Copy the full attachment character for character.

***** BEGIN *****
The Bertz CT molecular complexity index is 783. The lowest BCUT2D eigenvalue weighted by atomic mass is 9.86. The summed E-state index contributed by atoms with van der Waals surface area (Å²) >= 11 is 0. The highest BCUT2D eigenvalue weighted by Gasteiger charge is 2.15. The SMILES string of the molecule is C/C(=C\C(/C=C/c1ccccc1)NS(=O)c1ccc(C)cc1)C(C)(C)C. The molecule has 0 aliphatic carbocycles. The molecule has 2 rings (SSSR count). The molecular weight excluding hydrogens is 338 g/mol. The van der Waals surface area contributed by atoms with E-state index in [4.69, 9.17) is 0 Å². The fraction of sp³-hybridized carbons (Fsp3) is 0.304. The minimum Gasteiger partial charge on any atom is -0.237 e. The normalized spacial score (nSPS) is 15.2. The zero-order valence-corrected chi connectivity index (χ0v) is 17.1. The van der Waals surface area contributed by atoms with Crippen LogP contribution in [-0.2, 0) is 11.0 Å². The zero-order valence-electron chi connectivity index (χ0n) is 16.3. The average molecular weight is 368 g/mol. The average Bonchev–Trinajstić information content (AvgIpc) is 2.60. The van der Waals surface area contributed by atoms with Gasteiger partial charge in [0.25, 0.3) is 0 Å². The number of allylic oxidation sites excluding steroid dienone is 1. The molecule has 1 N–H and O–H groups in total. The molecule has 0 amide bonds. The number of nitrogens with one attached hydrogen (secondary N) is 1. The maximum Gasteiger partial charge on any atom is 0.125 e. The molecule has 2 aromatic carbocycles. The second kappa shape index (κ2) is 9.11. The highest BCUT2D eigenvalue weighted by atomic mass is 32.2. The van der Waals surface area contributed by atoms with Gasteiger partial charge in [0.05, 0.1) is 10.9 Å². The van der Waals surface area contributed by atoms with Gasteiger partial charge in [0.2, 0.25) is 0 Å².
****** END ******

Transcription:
The Bertz CT molecular complexity index is 783. The lowest BCUT2D eigenvalue weighted by atomic mass is 9.86. The summed E-state index contributed by atoms with van der Waals surface area (Å²) >= 11 is 0. The highest BCUT2D eigenvalue weighted by Gasteiger charge is 2.15. The SMILES string of the molecule is C/C(=C\C(/C=C/c1ccccc1)NS(=O)c1ccc(C)cc1)C(C)(C)C. The molecule has 0 aliphatic carbocycles. The molecule has 2 rings (SSSR count). The molecular weight excluding hydrogens is 338 g/mol. The van der Waals surface area contributed by atoms with E-state index in [4.69, 9.17) is 0 Å². The fraction of sp³-hybridized carbons (Fsp3) is 0.304. The minimum Gasteiger partial charge on any atom is -0.237 e. The normalized spacial score (nSPS) is 15.2. The zero-order valence-corrected chi connectivity index (χ0v) is 17.1. The van der Waals surface area contributed by atoms with Crippen LogP contribution in [-0.2, 0) is 11.0 Å². The zero-order valence-electron chi connectivity index (χ0n) is 16.3. The average molecular weight is 368 g/mol. The average Bonchev–Trinajstić information content (AvgIpc) is 2.60. The van der Waals surface area contributed by atoms with Gasteiger partial charge in [0.25, 0.3) is 0 Å². The number of allylic oxidation sites excluding steroid dienone is 1. The molecule has 1 N–H and O–H groups in total. The molecule has 0 amide bonds. The number of nitrogens with one attached hydrogen (secondary N) is 1. The maximum Gasteiger partial charge on any atom is 0.125 e. The molecule has 2 aromatic carbocycles. The second kappa shape index (κ2) is 9.11. The highest BCUT2D eigenvalue weighted by atomic mass is 32.2. The van der Waals surface area contributed by atoms with Gasteiger partial charge in [0.05, 0.1) is 10.9 Å². The van der Waals surface area contributed by atoms with Gasteiger partial charge in [0.2, 0.25) is 0 Å².